The only reason this poster remains on the pole this long after the election must be because it’s over the heads of most of my neighbors. I never noticed it before so I’m guessing the flag-whipping, 4X4 truck drivers that roar through town never look up either.
I’ve heard that when you keep someone waiting, they’re counting your faults. I’m a pretty patient waiter which makes Sally, my cycling companion, and me compatible, because she can find more reasons to make a person wait than one can imagine. It’s not just that she can’t keep up on the climb (which she can because she has an e-bike, but she doesn’t like to exert herself), and she’s inclined to take her time on the descent, but she also has to stop frequently to check her heart rate monitor, apply chap stick, answer her text messages, apply sun screen, eat a snack, take a snapshot or twenty of a beautiful leaf, add a layer of clothing, take off a layer, etc. And the worst of it is, she doesn’t have enough faults for me to entertain myself by counting them.
While her dawdling can be aggravating, I’m not sure it can even be called a fault; it’s just her nature. When she perseverates about whether she will need a windbreaker or not, I suggest that, since it weighs nothing, she stuff it in the pack instead of dithering about it.
She always carries a pack that looks like she’s doing a through hike of the Appalachian Trail, so space isn’t an issue. I never have to worry about packing food because she always has a smorgasbord of tasty snacks and generously shares them with me. Stuffed into her oversized hydration pack are jackets, shirts, leg guards, dry sports bras, extra gloves, piano bench and monkey wrench. When we stop so she can apply sun screen, everything comes out. It looks like we’re holding a trail-side garage sale.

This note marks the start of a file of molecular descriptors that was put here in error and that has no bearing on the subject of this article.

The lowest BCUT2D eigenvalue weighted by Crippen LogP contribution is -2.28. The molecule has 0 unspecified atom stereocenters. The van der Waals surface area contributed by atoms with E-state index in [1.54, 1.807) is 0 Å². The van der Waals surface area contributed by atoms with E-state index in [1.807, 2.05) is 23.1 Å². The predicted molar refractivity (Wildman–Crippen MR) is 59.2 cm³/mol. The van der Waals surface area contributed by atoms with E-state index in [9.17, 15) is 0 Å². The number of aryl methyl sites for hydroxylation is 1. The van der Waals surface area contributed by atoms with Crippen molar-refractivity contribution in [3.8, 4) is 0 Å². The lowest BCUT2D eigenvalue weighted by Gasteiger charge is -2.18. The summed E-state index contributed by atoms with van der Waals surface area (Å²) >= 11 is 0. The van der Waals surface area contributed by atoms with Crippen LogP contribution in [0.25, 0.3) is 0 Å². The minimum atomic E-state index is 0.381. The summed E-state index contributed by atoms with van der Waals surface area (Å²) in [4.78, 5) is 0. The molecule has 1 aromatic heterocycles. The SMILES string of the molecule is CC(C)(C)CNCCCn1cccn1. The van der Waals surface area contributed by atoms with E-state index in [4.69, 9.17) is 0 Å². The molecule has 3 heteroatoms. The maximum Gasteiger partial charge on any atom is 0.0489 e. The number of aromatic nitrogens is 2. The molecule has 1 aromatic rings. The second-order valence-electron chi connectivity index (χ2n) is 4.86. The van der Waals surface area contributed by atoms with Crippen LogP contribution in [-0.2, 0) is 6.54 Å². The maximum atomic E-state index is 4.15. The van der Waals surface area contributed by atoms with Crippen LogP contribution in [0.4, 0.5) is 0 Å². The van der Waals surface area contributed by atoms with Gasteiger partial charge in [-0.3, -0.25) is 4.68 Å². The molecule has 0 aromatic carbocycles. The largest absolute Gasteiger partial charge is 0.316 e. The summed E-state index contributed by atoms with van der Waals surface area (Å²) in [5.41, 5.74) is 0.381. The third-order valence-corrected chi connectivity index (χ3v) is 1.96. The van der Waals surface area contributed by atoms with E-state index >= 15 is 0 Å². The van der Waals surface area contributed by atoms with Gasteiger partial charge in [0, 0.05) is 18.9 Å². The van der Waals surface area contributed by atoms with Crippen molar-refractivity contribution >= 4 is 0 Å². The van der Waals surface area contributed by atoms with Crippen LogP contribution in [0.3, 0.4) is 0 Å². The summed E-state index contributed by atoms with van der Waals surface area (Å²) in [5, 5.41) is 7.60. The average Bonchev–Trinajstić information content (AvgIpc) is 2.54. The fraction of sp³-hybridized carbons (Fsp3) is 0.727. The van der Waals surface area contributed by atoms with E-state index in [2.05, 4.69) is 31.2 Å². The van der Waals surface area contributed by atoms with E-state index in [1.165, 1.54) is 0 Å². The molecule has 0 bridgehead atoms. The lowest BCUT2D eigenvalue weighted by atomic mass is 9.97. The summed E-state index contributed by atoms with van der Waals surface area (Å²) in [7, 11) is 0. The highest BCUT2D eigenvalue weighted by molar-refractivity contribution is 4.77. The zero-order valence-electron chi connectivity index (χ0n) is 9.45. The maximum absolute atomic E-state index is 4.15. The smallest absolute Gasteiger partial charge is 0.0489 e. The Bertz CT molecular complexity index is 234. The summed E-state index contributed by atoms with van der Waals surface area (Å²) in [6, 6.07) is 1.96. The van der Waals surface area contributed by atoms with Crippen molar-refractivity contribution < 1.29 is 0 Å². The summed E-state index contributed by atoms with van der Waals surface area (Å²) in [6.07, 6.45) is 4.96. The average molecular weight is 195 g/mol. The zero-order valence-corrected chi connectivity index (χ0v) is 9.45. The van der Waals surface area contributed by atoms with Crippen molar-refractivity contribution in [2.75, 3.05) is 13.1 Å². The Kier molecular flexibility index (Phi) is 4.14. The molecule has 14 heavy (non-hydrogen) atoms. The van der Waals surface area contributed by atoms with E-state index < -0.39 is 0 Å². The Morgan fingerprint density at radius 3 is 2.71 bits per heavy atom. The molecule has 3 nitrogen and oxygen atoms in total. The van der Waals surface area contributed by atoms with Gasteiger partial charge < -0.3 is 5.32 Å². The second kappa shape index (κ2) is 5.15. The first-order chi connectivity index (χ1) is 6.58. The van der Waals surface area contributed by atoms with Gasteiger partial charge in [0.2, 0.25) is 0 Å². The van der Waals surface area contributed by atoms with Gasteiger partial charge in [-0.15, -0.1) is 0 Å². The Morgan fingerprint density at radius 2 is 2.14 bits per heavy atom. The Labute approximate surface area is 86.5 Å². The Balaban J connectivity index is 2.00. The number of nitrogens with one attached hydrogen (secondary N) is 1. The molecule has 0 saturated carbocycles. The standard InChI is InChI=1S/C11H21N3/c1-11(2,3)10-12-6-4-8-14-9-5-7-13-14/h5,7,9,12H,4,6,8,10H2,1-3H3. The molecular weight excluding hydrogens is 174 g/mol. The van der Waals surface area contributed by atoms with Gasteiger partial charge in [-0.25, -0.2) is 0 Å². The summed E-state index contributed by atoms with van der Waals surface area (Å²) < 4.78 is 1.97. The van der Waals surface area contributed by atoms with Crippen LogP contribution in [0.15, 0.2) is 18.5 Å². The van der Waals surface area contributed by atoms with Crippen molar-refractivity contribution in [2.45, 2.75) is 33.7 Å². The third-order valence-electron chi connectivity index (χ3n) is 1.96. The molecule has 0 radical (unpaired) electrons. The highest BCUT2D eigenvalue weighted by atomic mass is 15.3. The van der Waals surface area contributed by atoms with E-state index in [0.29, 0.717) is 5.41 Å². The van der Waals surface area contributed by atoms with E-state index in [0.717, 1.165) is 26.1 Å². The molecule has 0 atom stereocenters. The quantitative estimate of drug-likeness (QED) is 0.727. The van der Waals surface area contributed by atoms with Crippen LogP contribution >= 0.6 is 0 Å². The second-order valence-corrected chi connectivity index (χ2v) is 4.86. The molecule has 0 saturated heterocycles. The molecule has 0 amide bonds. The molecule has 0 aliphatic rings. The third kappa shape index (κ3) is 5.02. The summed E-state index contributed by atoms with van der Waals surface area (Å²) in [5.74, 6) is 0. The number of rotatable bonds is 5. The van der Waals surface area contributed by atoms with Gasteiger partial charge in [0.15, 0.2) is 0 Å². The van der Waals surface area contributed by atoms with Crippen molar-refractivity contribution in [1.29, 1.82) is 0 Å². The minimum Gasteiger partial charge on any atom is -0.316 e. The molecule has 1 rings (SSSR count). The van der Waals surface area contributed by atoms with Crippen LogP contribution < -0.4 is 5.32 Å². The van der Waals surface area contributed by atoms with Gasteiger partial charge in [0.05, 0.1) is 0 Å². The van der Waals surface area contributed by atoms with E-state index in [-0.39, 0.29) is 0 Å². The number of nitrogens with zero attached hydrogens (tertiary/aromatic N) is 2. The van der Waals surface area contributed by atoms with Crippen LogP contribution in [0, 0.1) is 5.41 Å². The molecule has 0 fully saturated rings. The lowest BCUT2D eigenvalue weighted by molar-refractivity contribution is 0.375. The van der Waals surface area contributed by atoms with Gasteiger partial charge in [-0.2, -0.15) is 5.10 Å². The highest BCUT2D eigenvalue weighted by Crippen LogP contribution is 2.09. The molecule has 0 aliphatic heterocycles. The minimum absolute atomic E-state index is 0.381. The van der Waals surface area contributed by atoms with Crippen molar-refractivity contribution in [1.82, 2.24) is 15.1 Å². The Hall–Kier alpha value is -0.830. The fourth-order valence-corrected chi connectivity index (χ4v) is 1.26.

Saturday, riding with Sally, my back was giving me fits and my patience wore a bit thin, especially as the day wore on and I got hungry. So today, I decided to ride with the guys. Guys generally aren’t inclined to dally and they certainly don’t make me wait on the descents. But, oh my Dog, their conversation is so boring! How they can carry on about the length of their cranks, how quickly their seat post rises, how much travel their fork has, gear ratios, etc! I can tell you’re bored just reading about it. So, I think I’ll go back to waiting for Sally. At least we talk about interesting things…like work, our dogs, and people who dump trash.
The anniversary of my mom’s death is coming up and, while I don’t dwell on such things, certain events do bring her to mind on a pretty regular basis. For instance, our nectarine trees bore a bountiful crop this year, so my freezer is full of luscious fruit. It’s easy and delicious to pop a few into the Bullet blender to whip up a simple smoothie. All that roughage makes for entertaining sneak attacks on one’s mate or dog-startling audible eruptions, especially if you “push a little” as Mum used to say.